Commission hears speckled trout stocks in trouble

Members to consider specific changes in trout harvest regulations in future meetings

The Louisiana Wildlife and Fisheries Commission decided before its Sept. 5 meeting that it would not vote on adopting any changes in fishing regulations involving the official state saltwater fish — the speckled trout, but the commissioners heard plenty of options from biologists.

Near the end of a slide presentation, Jason Adriance, a fisheries biologist, pointed to a list of choices that may be considered when eventually settling on regulations to be implemented in 2020.

“These are a set of options which will be available to you,” Adriance said. “There can be creel-limit reductions, minimal-length limit increases, harvest slot-limit implementations, closed areas, closed seasons, special regulation implementation after severe winters . . . and we could have combinations of any of the above.”

Just what has happened to Louisiana’s speckled trout population to warrant the commission to consider these options?

Spawning stock biomass at lowest levels observed

The spawning biomass refers to the female spawning stock in pounds of speckled trout that are capable of reproducing in Louisiana’s coastal waters. LDWF estimates that the number of reproducing trout has dropped from a high of 9.1 million pounds in 2008 to an average of 4 million pounds in 2018 — the lowest levels in 38 years.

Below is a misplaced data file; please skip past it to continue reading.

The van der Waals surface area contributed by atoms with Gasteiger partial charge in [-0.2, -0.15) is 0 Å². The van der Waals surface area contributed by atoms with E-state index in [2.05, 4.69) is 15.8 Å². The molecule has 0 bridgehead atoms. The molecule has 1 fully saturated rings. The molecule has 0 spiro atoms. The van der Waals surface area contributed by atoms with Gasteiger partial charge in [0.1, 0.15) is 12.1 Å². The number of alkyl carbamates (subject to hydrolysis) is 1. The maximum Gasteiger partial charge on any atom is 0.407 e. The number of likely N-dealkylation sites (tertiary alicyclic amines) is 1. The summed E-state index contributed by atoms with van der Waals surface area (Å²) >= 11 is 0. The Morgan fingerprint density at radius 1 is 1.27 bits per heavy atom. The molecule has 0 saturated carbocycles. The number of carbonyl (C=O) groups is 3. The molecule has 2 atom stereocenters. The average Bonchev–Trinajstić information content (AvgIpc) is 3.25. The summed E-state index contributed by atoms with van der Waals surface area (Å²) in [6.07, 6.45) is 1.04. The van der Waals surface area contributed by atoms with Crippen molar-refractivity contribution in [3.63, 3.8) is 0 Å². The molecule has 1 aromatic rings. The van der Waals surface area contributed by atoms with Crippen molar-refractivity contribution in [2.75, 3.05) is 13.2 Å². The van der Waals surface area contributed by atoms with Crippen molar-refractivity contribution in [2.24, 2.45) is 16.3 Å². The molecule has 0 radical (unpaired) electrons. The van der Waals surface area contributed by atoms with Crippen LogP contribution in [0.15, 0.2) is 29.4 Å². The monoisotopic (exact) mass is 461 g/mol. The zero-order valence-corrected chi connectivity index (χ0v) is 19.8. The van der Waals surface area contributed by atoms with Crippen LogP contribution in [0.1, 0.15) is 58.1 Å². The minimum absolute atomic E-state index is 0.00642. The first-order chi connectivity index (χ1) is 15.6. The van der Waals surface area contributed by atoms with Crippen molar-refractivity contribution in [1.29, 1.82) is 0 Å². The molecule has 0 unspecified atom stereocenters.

“You don’t want to be below (4.7 million pounds),” Adriance said. “(6.2 million pounds) is what we’re shooting for, the female spawning biomass has been below that target since 2014.”

Proportion of age 3+ females at lowest levels observed

In addition, the proportion of female specks ages 3 and above is at its lowest levels since 1982. Thirty-seven years ago, the proportion of 3+ aged females was 24%. In 2018, it was approximately 5%.

The proportion of older age classes of trout are very important to researchers as low percentages often signal high fishing mortality.

Recreational landings at lowest levels since 1990

In 2011, recreational anglers caught approximately 8 million pounds of speckled trout. In 2018, the catch was estimated at 3 million pounds.

“Commercial landings are pretty much non-existent since the entanglement net ban in the mid-90s,” Adriance said.

“One of the things that was part of the agreement with LA Creel (Louisiana’s Recreational Creel Survey) and increased license fees was that we would be able to get to Basin-level type data,” Adriance said. “This graphic shows you those recreational landings, but in the recent LA Creel years, we’ve broken that down by Basin.”

Over the past four years, recreational landings are somewhat higher in the Pontchartrain, Barataria and Terrebonne Basins compared to lower landings observed in the Calcasieu-Sabine and Vermilion-Teche Basins.

Unfortunately landings in all Basins fell sharply in 2018.

During the period from 2014 through 2018, LA Creel data indicates that, statewide, about 16 % of trout landings come from charter fishermen.

Fishing effort continues to rise

Data indicates that fishing mortality (has continued to rise over the years, despite the drop in recreational landings and spawning trout biomass.

“You can see a wide swing in the last two years,” Adriance said. “Part of this relates to that winter kill we had (2017-18). We know we had a reduction in biomass after that winter kill. But the current mean (average) is still below that red line.”